Ingrid says for years, housekeepers and other royal staff have done something called 'edges'.
“Princess Anne’s nanny used to, on a Saturday morning, wash her hair and put it in rollers," she says. "Then she’d do what she called her ‘edges’. That means you hoover the carpet, then do the edges with a brush.
“I think [at one point] the doorbell went, and it was Prince Charles.
“She said, ‘Oh good morning your Royal Highness’. She didn’t bat an eyelid. I don’t suppose Charles had ever seen anyone in rollers!”
Many rooms are no doubt out of bounds for certain staff members around Buckingham Palace, but it's been claimed there are strict rules when roaming the corridors too.
According to The Daily Beast, staff are asked to walk along the sides of the carpets, to avoid "wearing out the threads".
'Downton Abbey-style living arrangements'
Working full-time for the Queen and the rest of the royal family, particularly in the main residences such as Buckingham Palace, means living there too.
And staff living on site have their own quarters – with a set-up former chef Darren McGrady has compared to "Downton Abbey" – with men and women in separate areas.
McGrady was a live-in chef at the palace from 1982 until 1993, before moving to Kensington Palace until 1997.
"I had a room at the palace. When I lived there, it was roomed very much like a show called 'Downtown Abbey'" he told Insider.
"We had the male kitchen wing, the female kitchen wing, the footmen's floor, the housemaids' floor, and you weren't allowed on the different floors.
"If you were a chef or a footman and you were trying to sneak up to the housemaids' floor and you got caught, you were in serious trouble. Everyone was segregated, it was the done thing.
"We were part of the Victorian era. You couldn't even begin to imagine single males and single females being on the same floor together," he added.
McGrady also claimed while guests were allowed to visit, there was a 10pm curfew as they weren't allowed to stay over. But, he said most of their rooms would be cleaned by someone else, much like a hotel.
VERY tough interview process
Securing a position as a royal staff member is tough, to put it mildly.
Head of royal recruitment, Tracey Waterman, revealed last year that applicants hoping to work at Sandringham must spot a dead fly in the room before she will consider them.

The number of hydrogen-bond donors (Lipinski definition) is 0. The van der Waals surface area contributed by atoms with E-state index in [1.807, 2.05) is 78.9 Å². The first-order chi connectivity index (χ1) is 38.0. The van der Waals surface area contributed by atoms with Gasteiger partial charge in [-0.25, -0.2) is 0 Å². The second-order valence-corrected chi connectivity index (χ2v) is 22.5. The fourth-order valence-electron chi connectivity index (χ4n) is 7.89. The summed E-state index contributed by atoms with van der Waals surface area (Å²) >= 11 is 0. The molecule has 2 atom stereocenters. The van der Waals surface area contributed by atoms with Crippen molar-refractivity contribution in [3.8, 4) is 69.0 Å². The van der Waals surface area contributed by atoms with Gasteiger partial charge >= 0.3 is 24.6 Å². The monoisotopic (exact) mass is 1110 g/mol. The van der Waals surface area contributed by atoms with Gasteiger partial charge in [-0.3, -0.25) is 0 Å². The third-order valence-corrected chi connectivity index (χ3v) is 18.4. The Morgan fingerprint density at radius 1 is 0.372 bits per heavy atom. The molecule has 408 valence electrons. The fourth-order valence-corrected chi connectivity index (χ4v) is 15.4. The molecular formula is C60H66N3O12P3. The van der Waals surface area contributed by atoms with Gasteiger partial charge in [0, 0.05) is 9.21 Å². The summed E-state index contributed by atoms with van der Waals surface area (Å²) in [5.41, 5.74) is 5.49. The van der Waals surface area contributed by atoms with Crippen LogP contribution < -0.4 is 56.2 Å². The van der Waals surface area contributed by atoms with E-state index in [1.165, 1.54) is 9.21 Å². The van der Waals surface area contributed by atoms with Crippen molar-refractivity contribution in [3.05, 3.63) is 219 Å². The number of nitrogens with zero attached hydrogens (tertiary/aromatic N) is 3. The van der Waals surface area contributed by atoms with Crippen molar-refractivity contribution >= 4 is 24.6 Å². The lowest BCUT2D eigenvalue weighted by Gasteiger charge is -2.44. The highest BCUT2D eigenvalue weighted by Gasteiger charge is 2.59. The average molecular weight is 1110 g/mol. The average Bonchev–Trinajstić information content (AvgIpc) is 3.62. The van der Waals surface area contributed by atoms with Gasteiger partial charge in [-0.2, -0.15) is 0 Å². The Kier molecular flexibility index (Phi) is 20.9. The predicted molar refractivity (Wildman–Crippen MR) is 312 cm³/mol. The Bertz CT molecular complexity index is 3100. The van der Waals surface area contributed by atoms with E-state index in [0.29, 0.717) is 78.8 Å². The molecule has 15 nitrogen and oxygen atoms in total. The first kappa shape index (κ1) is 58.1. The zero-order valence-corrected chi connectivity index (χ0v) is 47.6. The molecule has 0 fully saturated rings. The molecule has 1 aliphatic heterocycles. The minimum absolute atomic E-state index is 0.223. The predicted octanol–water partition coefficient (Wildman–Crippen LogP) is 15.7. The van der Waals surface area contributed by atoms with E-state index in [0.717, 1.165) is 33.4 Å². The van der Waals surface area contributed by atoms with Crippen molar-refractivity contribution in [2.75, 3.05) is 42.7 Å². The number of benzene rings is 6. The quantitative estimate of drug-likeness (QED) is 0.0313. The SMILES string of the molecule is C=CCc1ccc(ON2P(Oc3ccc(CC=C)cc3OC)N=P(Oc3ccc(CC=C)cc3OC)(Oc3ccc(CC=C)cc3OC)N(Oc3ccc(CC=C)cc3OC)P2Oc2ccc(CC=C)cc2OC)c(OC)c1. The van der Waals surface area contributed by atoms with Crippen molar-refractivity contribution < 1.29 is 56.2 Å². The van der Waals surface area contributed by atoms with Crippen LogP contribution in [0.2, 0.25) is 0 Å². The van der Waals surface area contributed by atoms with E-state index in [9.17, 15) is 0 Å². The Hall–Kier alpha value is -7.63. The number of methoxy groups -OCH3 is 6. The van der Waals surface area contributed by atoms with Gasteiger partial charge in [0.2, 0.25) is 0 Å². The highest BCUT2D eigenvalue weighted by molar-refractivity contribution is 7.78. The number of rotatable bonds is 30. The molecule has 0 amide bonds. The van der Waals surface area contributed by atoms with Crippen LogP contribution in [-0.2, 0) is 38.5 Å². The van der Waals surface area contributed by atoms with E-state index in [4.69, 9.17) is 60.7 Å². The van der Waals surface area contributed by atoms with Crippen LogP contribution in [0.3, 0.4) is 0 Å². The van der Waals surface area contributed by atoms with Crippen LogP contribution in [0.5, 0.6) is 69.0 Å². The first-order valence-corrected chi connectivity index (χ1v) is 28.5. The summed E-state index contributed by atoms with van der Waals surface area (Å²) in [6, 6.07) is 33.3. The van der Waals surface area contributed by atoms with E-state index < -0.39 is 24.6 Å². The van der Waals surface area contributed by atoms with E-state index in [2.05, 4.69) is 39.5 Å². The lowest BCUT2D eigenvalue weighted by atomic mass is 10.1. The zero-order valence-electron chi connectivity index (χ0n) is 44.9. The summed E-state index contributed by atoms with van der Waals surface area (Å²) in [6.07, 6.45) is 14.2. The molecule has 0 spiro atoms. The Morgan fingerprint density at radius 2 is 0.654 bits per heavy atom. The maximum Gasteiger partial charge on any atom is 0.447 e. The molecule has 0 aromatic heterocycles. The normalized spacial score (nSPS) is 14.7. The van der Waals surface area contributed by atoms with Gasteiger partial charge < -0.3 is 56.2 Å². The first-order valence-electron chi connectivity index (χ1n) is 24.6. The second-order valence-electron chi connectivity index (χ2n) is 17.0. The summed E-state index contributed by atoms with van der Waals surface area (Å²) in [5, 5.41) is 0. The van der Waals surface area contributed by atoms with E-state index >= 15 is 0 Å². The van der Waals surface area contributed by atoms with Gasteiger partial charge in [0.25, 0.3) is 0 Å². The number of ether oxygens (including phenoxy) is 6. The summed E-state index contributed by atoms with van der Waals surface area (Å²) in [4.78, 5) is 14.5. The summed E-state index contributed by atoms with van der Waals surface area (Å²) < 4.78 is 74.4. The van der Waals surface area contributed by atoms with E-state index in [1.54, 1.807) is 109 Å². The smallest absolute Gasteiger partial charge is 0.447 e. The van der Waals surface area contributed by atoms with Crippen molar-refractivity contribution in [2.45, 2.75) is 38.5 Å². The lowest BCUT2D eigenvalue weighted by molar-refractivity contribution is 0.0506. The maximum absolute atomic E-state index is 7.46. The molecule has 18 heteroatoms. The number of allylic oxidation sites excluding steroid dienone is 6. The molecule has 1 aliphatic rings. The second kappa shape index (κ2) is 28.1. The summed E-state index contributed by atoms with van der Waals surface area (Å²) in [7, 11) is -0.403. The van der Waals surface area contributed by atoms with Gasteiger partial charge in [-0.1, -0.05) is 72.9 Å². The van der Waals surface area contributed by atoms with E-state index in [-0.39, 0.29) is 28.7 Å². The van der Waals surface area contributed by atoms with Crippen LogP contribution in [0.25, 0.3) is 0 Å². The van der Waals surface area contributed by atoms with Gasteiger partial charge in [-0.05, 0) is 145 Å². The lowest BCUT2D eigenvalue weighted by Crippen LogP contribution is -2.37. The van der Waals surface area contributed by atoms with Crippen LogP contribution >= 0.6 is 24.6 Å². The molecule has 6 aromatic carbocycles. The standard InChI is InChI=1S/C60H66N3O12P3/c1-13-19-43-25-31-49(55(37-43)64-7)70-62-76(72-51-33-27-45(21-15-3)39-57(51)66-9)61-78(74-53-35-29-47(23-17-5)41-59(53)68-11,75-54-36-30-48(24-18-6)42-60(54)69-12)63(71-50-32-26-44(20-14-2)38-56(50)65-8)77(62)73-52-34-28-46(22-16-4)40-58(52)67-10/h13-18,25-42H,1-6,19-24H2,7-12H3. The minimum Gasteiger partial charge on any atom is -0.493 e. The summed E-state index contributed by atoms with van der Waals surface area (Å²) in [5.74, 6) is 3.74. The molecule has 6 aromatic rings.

Speaking on the Channel 5 documentary Sandringham: The Royals at Christmas, Waterman explained that she deliberately plants the fly in an interview room to spot whether the candidate has a good eye for detail.
She said: “The difference between housekeeper in a five-star hotel and in a royal Palace would be attention to detail.
“One of the tests I like to do, to see if a candidate has potential eye for detail, is to place a dead fly, either in the fireplace or on the carpet.
“Once the dead fly is placed, I then bring the candidate into the room.
“I lead them into the room, quite slowly, just giving them a chance to glance at the room, have a little look at what we’ve got inside the room.
“Bringing them to the fireplace, maybe highlighting that we’ve got a beautiful fireplace.”
She continued: “At this point I’d expect them to see the dead fly, and hopefully pick it up.
“It’s a great test, maybe out of 10 people half the candidates will notice the fly. One out of ten will actually bend down and pick it up, that’s the special housekeeper!”
'Non-disclosure agreements and no gossiping'
Working day in day out in a royal household means many staff members will get to know the family members well – so absolute discretion is expected from all of them, both on and off the job.
When Prince William and Kate advertised for a new housekeeper in October last year, they specified that they wanted somebody who is good at “maintaining confidentiality and exercising discretion”.
It also stated the housekeeper would be based at Kensington Palace, West London, but may have to follow the couple and their family – while anyone who applied would need to “manage a varied workload, show initiative, be content to work flexibly, including being able to travel”.
Royal insiders also claimed in June 2019 that Meghan and Harry asked son Archie's nanny to sign “extensive” non-disclosure agreements ahead of their employment.
Addressing the Queen
Much like the public, royal staff members will be required to address the Queen and her relatives formally each time they see them.
According to the Royals' official website, men are usually expected to give a small neck bow, while women give a small curtsey.
It adds: "On presentation to The Queen, the correct formal address is 'Your Majesty' and subsequently 'Ma'am,' pronounced with a short 'a,' as in 'jam'.
"For male members of the Royal Family the same rules apply, with the title used in the first instance being 'Your Royal Highness' and subsequently 'Sir'.
"For other female members of the Royal Family the first address is conventionally 'Your Royal Highness' and subsequently 'Ma'am'."